Barrington police officers stood on the edge of the property while some people in the street paused to take photos of the home.

Sorrentino said he received death threats, which he reported to the police. Someone wrote in chalk on the street outside his house that morning, identifying him as the resident.

“Every little bump, every little noise,” he said. “I lock my car, I lock my windows, I lock my house — I’ve locked myself out of my house twice.”

Two billion people in the world don’t have electricity, and a billion people in China live under a police state where the government, anytime it wants, can make a person disappear. But hey, some guy in Rhode Island hurt the feels of middle-aged, middle-class women by pointing out they’re not 20 anymore.

“I don’t get involved in much in the way of protests and marches and all of that, but this just brought me out because the guy’s letter was offensive,” said Ellen Taylor at the parade, who sported a neon yellow shirt with the words “ ‘MATURE OLDER WOMAN’ in yoga pants” written on it.

“It’s OK if you’re 20 and gorgeous to wear yoga pants, but don’t do it if you’re older and lumpy and bumpy?” she asked.

What got Ellen Taylor off the couch and marching in a protest:


What did not get Ellen Taylor off the couch:


OK, that happened in the UK, not the US, but you get the point.

All I have to say is that these yoga pants protesters are narcissistic, solipsistic, and just plain awful. Their selfish and bourgeois insularity lies at the heart of much of what is wrong with America today.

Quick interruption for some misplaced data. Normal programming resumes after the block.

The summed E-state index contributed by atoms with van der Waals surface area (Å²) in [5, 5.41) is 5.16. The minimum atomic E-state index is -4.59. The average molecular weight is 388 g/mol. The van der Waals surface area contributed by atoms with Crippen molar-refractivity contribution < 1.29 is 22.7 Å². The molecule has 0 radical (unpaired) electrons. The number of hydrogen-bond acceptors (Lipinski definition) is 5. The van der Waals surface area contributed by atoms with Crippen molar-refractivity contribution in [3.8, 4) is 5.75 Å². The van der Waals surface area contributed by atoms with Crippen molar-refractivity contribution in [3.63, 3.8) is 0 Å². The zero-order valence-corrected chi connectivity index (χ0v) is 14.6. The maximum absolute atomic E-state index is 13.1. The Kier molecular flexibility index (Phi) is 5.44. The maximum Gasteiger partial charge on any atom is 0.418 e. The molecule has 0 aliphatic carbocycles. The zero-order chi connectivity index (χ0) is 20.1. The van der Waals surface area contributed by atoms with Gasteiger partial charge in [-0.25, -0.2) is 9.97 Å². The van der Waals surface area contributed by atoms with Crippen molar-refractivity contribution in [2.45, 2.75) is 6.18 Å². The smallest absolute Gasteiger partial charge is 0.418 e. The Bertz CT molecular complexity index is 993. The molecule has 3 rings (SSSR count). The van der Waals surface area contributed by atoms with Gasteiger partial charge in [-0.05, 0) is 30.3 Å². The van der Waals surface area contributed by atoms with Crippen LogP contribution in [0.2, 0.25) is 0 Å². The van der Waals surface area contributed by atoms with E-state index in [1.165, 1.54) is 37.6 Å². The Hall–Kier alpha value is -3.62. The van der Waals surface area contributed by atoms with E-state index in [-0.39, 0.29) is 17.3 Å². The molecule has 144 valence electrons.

Peak Baby Boomer

Like a lot of people, I was both surprised and amused to hear that Bob Dylan, who is not an author, was awarded the Nobel Prize in Literature. A week before the announcement a London betting site gave Dylan a 2 percent chance of winning, but even that slim chance caused The New Republic to write:

Bob Dylan 100 percent is not going to win. Stop saying Bob Dylan should win the Nobel Prize.

And yet it happened. So: William Butler Yeats, Thomas Mann, William Faulkner, Boris Pasternak, Bob Dylan. One of those names does not belong.

How did this happen? The fact is that hardly anybody gives a fig about Bob Dylan except baby boomers. In human society, most leadership positions are usually filled by people in their 50s and 60s, and right now, that’s baby boomers. So at the moment, the baby boomers are in charge, and they have given us Bob Dylan as the Nobel laureate in literature. They also gave us the Clinton Crime Family.